Once a major pottery producing site, Bukit Tengkorak or Skull Hill sits in down town Semporna. This archeological magnificence is a 30 minute track from the centre of town.

Walking up the wooden stairs on the upper forested area will lead you to the cave system. Here a museum welcomes visitors to view its historical finds. Archeological research uncovered pottery shards in layers of ash which were probably remnants of open kilns used for firing pottery. Excavations discovered clay for pottery making. Historical studies point to trading between the people of Bukit Tengkorak and other prehistoric communities along the southeastern coast of Sabah.

Archaeologists believed that long-distance sea trade and migration of people in insular SEA and the Pacific moved east from Melanesia (near Papua New Guinea) to Polynesia, leaving behind what is known as the “Lapita culture” of pottery, stone tools and ornaments.

“Our research at Bukit Tengkorak shows that 3,000 years ago, people were not only moving east towards New Britain in Melanesia but also westwards towards Sabah,” explains Dr Stephen Chia of USM’s Centre for Archaeological Research Malaysia, who based his PhD thesis on the site.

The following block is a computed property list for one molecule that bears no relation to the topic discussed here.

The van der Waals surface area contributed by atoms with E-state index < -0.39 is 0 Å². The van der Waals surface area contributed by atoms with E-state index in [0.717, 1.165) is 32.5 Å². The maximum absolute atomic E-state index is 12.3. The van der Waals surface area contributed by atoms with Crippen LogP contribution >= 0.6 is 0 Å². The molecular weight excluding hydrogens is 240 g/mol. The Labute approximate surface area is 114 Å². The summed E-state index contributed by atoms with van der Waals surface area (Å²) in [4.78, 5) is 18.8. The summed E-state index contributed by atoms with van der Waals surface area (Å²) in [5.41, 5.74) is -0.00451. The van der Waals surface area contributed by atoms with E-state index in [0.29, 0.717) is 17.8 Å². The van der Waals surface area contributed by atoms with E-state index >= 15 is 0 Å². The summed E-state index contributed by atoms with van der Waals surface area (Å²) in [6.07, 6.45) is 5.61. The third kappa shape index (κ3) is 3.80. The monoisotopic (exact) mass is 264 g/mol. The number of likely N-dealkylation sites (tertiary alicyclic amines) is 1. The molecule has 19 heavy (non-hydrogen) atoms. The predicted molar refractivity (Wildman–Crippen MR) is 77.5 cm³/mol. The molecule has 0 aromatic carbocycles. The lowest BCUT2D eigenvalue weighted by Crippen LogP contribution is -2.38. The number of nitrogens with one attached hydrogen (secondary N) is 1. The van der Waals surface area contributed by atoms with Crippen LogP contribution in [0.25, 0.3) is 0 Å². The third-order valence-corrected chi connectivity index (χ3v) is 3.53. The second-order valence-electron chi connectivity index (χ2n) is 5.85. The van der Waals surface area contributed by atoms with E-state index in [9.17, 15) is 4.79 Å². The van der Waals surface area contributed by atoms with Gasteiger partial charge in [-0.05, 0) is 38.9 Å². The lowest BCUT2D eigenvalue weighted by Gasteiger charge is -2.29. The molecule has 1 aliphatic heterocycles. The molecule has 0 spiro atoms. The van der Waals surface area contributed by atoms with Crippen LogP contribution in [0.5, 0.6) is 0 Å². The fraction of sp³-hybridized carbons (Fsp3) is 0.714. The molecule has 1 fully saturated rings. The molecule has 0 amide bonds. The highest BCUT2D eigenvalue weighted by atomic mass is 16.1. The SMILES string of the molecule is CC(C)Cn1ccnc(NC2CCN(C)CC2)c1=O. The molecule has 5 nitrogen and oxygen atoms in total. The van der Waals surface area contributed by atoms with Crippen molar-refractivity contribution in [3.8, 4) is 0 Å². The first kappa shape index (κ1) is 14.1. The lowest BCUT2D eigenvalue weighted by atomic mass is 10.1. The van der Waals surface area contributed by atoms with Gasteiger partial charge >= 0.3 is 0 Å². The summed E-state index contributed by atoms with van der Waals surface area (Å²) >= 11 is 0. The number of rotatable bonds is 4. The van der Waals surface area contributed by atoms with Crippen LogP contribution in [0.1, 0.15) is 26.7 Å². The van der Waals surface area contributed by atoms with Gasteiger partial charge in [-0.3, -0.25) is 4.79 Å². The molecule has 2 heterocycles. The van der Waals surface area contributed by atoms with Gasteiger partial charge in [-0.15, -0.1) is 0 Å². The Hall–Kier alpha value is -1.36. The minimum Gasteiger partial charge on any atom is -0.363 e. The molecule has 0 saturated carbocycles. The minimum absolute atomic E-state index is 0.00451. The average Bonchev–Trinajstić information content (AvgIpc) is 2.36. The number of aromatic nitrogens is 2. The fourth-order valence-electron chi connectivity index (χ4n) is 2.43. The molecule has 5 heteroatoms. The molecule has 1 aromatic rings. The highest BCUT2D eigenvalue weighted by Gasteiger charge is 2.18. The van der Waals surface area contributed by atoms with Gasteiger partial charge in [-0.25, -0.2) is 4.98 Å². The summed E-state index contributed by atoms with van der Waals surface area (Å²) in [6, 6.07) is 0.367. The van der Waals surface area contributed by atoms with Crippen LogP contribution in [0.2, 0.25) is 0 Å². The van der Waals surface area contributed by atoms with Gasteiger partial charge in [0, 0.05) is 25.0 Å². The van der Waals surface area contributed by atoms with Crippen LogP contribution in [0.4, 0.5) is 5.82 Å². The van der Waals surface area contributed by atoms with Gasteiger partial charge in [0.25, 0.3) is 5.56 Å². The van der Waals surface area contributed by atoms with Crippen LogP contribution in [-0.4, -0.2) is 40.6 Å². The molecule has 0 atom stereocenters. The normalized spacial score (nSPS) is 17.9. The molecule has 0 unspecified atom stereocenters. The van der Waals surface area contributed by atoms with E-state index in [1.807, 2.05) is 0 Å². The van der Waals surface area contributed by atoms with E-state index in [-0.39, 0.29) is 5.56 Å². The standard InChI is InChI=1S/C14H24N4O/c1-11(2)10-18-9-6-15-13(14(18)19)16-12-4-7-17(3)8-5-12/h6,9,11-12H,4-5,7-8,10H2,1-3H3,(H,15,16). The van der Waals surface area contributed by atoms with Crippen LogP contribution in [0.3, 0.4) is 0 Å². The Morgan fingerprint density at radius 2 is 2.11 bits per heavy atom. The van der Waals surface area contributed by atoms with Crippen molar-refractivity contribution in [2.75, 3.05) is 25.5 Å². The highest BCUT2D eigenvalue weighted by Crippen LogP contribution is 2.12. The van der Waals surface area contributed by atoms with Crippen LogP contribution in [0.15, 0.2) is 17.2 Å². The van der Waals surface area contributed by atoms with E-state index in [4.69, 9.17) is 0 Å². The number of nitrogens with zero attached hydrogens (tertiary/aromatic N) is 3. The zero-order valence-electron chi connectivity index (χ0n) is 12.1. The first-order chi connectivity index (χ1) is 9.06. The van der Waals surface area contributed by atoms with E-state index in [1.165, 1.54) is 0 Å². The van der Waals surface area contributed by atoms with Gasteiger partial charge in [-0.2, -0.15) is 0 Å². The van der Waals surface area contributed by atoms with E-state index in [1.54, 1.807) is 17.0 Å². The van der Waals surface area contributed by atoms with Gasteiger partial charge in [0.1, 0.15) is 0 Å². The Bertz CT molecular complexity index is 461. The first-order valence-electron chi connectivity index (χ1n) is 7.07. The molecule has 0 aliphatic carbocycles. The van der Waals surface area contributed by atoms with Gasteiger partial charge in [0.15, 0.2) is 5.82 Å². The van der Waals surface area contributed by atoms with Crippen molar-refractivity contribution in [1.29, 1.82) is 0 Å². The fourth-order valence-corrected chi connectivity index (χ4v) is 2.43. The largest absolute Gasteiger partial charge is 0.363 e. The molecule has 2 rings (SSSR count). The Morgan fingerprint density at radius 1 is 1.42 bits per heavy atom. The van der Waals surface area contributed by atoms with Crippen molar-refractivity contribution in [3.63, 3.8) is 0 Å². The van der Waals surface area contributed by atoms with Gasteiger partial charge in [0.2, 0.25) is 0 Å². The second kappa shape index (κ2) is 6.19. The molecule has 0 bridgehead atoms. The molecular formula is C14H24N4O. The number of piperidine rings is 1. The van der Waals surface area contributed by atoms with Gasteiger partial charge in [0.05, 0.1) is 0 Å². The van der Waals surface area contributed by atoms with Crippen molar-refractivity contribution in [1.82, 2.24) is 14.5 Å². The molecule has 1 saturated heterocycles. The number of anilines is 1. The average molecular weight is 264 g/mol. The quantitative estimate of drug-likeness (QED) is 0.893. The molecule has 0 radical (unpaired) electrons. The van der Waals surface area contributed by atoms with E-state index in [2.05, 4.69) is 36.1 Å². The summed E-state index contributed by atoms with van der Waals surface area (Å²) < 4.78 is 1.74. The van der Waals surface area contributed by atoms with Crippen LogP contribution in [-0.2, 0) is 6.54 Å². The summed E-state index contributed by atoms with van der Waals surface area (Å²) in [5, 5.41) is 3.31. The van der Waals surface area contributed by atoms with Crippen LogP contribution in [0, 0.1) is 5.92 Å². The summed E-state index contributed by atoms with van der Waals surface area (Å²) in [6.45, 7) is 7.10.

“This is one of the longest trading routes in the world during the Neolithic period,” says the archeochemist who found obsidian (a volcanic glass used to make tools) at the site and traced it chemically to Talasea in New Britain, 3500 kilometres away. His fieldwork in Southeast Asia also found stone tools and pottery similar to Bukit Tengkorak in the Zamboanga Peninsula, the Sulu Archipelago and Sulawesi.

Earmarked as one of the major attractions for the district, this place will be further developed and will eventually feature heritage trails based on the Bajau theme.

~ copy by :: Semporna :: ~


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